Welcome to a new season of the Music Column with William Price King and the first headliner today is American Jazz Pianist and Composer Geri Allen ( 1957 – 2017)
First a little bit about Geri Allen and her life and work courtesy of Wikipedia
Geri Antoinette Allen (June 12, 1957 – June 27, 2017) was an American jazz pianist, composer, and recording artist. In addition to her career as a performer and bandleader, Allen was an associate professor of music and the director of the Jazz Studies Program at the University of Pittsburgh.
She started playing the piano at the age of 7, and settled on becoming a jazz pianist in her early teens. Allen graduated from Howard University’s jazz studies program in 1979. She then continued her studies: with pianist Kenny Barron in New York; and at the University of Pittsburgh, where she completed a master’s degree in ethnomusicology in 1982. After this, she returned to New York.
Allen became involved in the M-Base collective in New York. Her recording debut as a leader was in 1984, resulting in The Printmakers. This trio album, with bassist Anthony Cox and drummer Andrew Cyrille, also featured some of Allen’s compositions.
Allen was awarded the Jazzpar Prize in 1996. In the same year, she recorded two albums with Ornette Coleman: Sound Museum: Hidden Man and Sound Museum: Three Women.
In 2006, Allen composed “For the Healing of the Nations”, a suite written in tribute to the victims and survivors of the September 11 attacks. She was awarded a Guggenheim Fellowship in 2008. She became director of the jazz studies program at the University of Pittsburgh in 2013.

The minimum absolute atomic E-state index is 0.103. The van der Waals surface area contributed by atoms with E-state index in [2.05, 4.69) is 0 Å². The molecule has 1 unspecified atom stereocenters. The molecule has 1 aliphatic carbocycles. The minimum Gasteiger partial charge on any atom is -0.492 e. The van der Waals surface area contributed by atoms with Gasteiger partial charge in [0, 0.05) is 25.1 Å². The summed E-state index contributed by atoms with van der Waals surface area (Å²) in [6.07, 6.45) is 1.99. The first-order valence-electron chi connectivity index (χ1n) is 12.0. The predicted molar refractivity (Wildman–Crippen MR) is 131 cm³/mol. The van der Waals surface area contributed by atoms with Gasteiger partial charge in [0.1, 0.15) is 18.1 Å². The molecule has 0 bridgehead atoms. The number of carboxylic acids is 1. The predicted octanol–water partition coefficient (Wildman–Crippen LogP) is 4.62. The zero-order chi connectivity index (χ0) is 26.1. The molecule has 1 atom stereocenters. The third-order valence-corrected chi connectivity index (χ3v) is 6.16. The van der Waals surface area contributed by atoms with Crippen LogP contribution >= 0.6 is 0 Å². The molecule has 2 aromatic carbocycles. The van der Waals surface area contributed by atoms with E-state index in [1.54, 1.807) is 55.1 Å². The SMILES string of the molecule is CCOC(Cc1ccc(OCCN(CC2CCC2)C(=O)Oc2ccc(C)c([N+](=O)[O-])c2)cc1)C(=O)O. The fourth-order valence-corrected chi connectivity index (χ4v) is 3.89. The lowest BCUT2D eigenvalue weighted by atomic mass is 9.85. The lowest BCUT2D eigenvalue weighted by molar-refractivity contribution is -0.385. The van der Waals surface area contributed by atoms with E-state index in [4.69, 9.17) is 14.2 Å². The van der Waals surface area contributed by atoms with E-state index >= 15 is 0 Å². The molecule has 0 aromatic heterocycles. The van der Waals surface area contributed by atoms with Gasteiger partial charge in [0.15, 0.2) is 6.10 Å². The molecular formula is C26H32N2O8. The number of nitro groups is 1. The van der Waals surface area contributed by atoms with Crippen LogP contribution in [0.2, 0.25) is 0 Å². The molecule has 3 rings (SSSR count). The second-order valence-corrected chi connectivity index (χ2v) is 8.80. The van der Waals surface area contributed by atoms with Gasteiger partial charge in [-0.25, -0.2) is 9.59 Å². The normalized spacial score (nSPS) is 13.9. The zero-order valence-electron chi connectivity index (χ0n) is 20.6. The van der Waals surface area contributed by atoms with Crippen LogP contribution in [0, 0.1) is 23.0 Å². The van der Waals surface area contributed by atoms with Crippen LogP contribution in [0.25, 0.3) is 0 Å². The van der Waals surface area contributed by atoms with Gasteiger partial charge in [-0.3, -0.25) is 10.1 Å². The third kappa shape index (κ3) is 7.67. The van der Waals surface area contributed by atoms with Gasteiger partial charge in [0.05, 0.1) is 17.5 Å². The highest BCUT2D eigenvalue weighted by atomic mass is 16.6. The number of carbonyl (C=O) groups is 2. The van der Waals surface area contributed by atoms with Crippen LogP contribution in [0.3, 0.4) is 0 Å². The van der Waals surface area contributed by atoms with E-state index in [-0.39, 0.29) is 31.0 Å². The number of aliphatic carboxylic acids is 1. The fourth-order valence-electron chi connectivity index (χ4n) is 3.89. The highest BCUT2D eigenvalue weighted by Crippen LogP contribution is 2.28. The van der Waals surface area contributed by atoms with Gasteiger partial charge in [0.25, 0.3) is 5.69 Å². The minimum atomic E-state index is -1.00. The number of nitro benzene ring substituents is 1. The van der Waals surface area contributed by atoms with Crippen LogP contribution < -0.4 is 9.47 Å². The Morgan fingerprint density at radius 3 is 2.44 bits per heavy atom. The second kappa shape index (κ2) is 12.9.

Allen died on June 27, 2017, two weeks after her 60th birthday, in Philadelphia, Pennsylvania, after suffering from cancer.
Time for some music from this talented Jazz Pianist.
“The Gathering” was recorded in 1998 and was Geri Allen’s first recording on the Verve label. According to Allen this album was inspired by her family – particularly her mother and grandmother, and celebrates their memories and heritage. Her compositional focus is reflective, introspective, and bittersweet and the harmonic spectrum of her voicings reflect Herbie Hancock’s influence on her. In spite of the compositional focus, Allen is masterful at the keyboard, with ‘Light Matter’ and ‘Daybreak and Dreams’ spotlighting her virtuosity. Overall, there is a haunting quality to her music, with punch, innovation and style, displaying all of her immense powers coming to light at the same time.